Hi friends! Have you heard of a pelvic wand? How about vaginal weights ,pessaries, or dilators? These are items we often recommend to patients in pelvic floor therapy. When they are recommended, sometimes individuals are hesitant to get and use them because they are uncomfortable with using sex toys. So the question is, are these tools or toys?
The simple answer is: these are tools not toys. Because they can often look similar to sex toys and are inserted in the same places, it is common to be uneasy about using these products. Some individuals initially think that using these products is a form of masturbation; however, by definition is “erotic stimulation of one’s own genitals” (Merriam-Webster). By using these products, we are not attempting to stimulate the genitals and instead we are trying to improve the pelvic floor. It’s almost like wearing underwear—it may touch the genitals when we wear it but not in a stimulating manner.
What do these tools do? A pelvic wand is a tool that can be inserted either vaginally or rectally to reach the pelvic floor muscles to allow us to release them. The wands are designed to curve to allow us to reach the pelvic floor muscles on the inside of the pelvic bowl. In one study of patients with chronic pelvic pain, using a pelvic wand showed to significantly improve pelvic pain, with some patients being able to stop taking medications for pain altogether (Anderson, 2015).
Vaginal weights were invented by Plevnik in 1985 to help with pelvic floor muscle training (PFMT) (Bo, 2015). These weights are essentially a dumbbell, but for your pelvic floor. Vaginal weights can help increase pelvic floor muscle tone, endurance, and coordination which can help with a variety of symptoms like urinary incontinence, anal incontinence, pelvic organ prolapse, and decreased pleasure with intercourse.
A pessary is a device (typically made of silicone) that is inserted into the vaginal canal to provide internal support to the walls of the vagina (Bo, 2015). Pessaries have been used since ancient times, and they used to be made of materials like pomegranates or wool—thankfully technology has advanced since then (Bo, 2015). Once the pessary is inserted into the vagina, it can alleviate those symptoms like heaviness and vaginal bulging by providing physical support to the vaginal walls to stop the pelvic organs from falling. Pessaries are an alternative option for women who cannot or do not want to have surgery for pelvic organ prolapse (Bo, 2015).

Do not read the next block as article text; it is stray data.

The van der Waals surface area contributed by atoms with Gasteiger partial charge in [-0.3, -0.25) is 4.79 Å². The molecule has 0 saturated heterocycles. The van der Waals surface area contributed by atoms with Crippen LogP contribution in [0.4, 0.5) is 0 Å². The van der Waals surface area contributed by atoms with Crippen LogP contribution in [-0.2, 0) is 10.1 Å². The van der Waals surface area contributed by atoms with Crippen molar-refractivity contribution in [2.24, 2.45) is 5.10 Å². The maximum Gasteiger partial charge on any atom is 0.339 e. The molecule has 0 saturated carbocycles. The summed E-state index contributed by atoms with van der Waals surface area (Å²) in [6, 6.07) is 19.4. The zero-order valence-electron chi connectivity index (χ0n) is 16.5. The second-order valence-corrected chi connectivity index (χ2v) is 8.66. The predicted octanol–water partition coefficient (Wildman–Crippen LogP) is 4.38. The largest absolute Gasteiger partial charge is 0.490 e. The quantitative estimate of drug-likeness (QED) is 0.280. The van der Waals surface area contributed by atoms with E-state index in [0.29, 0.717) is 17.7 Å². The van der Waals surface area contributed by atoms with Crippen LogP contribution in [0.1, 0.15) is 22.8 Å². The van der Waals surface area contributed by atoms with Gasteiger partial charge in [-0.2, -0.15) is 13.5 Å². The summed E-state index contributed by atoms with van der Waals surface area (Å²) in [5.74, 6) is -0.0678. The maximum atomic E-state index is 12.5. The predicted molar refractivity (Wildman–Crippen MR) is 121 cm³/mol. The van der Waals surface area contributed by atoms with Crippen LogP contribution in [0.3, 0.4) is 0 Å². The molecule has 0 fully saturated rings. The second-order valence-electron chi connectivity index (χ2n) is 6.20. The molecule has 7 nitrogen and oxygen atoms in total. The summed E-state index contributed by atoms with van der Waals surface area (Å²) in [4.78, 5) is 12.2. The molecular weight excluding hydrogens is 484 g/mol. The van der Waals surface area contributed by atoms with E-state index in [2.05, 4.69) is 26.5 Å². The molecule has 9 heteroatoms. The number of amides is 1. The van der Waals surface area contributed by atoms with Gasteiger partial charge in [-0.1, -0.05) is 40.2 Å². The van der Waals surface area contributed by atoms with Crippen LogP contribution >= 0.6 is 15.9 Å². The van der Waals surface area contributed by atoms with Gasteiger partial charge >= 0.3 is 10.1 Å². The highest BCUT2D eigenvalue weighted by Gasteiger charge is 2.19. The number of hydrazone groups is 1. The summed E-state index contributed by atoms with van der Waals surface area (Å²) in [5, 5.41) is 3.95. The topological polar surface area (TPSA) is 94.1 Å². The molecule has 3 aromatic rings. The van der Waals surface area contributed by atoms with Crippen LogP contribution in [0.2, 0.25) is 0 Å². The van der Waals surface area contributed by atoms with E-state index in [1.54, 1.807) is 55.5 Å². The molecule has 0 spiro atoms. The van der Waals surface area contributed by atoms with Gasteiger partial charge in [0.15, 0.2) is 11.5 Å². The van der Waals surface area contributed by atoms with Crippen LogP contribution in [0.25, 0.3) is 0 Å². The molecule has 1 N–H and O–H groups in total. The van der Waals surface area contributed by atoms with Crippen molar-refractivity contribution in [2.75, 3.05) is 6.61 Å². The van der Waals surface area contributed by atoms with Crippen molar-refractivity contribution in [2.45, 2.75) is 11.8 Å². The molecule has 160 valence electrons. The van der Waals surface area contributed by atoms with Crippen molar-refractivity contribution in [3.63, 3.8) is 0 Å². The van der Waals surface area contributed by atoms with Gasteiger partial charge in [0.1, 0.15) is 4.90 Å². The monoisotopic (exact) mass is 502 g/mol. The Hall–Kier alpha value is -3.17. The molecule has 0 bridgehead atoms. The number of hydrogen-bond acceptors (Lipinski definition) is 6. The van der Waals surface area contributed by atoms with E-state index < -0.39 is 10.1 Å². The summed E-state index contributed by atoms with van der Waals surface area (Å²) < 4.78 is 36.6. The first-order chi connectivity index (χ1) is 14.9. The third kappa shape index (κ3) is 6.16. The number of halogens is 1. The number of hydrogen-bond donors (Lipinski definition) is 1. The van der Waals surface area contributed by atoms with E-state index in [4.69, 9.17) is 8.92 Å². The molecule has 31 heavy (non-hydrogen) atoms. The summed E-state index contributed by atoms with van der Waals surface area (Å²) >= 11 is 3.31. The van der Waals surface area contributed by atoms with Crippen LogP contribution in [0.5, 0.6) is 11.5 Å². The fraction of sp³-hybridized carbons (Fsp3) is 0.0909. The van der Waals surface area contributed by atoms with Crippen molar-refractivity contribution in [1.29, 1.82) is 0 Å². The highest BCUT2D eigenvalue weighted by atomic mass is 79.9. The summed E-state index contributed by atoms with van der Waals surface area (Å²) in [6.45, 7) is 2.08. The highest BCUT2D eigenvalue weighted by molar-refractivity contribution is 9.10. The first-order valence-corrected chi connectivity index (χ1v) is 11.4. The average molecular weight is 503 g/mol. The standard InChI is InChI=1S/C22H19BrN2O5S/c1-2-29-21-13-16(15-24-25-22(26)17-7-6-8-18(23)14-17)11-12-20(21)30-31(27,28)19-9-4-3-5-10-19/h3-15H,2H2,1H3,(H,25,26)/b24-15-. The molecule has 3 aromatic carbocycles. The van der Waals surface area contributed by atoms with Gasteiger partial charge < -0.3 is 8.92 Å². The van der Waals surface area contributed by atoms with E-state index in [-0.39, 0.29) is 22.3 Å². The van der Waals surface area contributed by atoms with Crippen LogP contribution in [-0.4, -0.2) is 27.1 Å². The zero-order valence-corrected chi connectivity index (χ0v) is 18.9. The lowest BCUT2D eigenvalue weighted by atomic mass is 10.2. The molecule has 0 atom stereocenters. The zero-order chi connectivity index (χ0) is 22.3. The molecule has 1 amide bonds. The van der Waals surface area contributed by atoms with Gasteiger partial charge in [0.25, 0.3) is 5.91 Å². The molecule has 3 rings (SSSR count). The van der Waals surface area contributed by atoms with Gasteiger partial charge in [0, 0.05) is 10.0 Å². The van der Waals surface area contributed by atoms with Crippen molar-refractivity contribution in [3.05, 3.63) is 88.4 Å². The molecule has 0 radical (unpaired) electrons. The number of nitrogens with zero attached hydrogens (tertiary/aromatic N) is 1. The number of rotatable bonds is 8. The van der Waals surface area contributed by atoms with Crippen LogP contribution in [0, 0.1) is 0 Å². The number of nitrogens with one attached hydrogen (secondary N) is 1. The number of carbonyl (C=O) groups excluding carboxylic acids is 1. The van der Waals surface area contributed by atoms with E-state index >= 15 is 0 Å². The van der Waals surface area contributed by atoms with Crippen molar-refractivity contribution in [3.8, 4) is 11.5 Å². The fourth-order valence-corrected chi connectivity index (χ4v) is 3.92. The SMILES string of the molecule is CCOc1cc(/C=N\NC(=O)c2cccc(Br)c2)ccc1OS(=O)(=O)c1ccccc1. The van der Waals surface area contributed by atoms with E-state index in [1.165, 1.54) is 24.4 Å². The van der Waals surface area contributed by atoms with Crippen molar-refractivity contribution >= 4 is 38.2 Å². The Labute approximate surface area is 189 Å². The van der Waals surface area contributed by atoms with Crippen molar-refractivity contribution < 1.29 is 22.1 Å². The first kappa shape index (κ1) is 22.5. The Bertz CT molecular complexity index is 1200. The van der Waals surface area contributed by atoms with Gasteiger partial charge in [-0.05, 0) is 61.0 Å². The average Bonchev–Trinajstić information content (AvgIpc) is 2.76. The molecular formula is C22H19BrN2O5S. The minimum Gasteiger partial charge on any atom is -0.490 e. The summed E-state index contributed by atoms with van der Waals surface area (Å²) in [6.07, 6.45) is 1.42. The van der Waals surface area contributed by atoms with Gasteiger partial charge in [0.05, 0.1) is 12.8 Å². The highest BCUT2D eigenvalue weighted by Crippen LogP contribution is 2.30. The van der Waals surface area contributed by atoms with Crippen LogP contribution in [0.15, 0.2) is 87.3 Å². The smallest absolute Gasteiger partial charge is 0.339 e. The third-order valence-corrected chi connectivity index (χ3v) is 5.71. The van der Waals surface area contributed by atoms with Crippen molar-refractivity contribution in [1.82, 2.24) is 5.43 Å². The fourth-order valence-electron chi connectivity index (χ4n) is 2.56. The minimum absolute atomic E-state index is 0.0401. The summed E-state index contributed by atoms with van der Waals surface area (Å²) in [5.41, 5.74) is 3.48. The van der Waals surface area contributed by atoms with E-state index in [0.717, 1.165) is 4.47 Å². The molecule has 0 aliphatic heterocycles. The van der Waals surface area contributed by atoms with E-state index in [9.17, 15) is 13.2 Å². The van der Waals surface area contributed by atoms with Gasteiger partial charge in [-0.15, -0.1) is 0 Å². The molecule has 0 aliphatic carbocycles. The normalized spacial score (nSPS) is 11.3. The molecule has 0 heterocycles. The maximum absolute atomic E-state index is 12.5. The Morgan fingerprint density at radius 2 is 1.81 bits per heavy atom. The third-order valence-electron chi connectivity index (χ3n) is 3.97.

Vaginal dilators can be extremely helpful in treating a variety of pelvic pain conditions. There can be a need to use vaginal dilators after cancer treatments like radiation and chemotherapy, especially with breast or colorectal cancers. These treatments can cause vaginal stenosis (narrowing/shortening of the vaginal tissue and canal). Dilators work to help teach the body to become comfortable with the sensation of the vaginal tissue and pelvic floor muscles stretching. They help to increase the elasticity of the vaginal tissue—like a rubber band, we want the tissue to be able to expand and contract to allow for penetration but also to keep the vaginal canal closed when needed.
Remember, you are always in control of your body and should always be making the final decision. It’s okay if you don’t feel comfortable using these tools. If you are expericing any symptoms of pelvic floor dysfunction, seeing a pelvic floor therapist can be a great resource. They can help you develop a comprehensive treatment plan to address any symptoms you may be having. They can help recommend the right tools for you while also giving you alternative treatment options. You can ask your provider for a referral or find a pelvic therapist near you at www.mypfm.com/find-a-pt.
To learn more about your pelvic floor muscles, check out these great resources:
Evidence Based Use of Vaginal Weights in Pelvic Rehabilitation with Dr. Amanda Olson, PT, DPT, PRPC
Pessaries: What Pelvic Floor Therapists Need to Know with Dr. Amanda Olson, PT, DPT, PRPC
Vaginal Dilators: Evidence-Based Research Review with Dr. Amanda Olson, PT, DPT, PRPC
Written by Emily Reul, PT, DPT
Anderson RU, Harvery RH, Wise D, Smith JN, Nathanson BH, Sawyer T. Chronic pelvic pain syndrome: reduction of medication use after pelvic floor physical therapy with an internal myofascial trigger point wand. Appl Psychophysiol Biofeedback. 2015;40(1):45-52.
Bo K, Berghmans B, Morkved S, Van Kampen M. Evidenced-based physical therapy for the pelvic floor bridging science and clinical practice. 2nd edition. 2015.
Merriam-Webster Dictionary website. https://www.merriam-webster.com/dictionary/masturbation.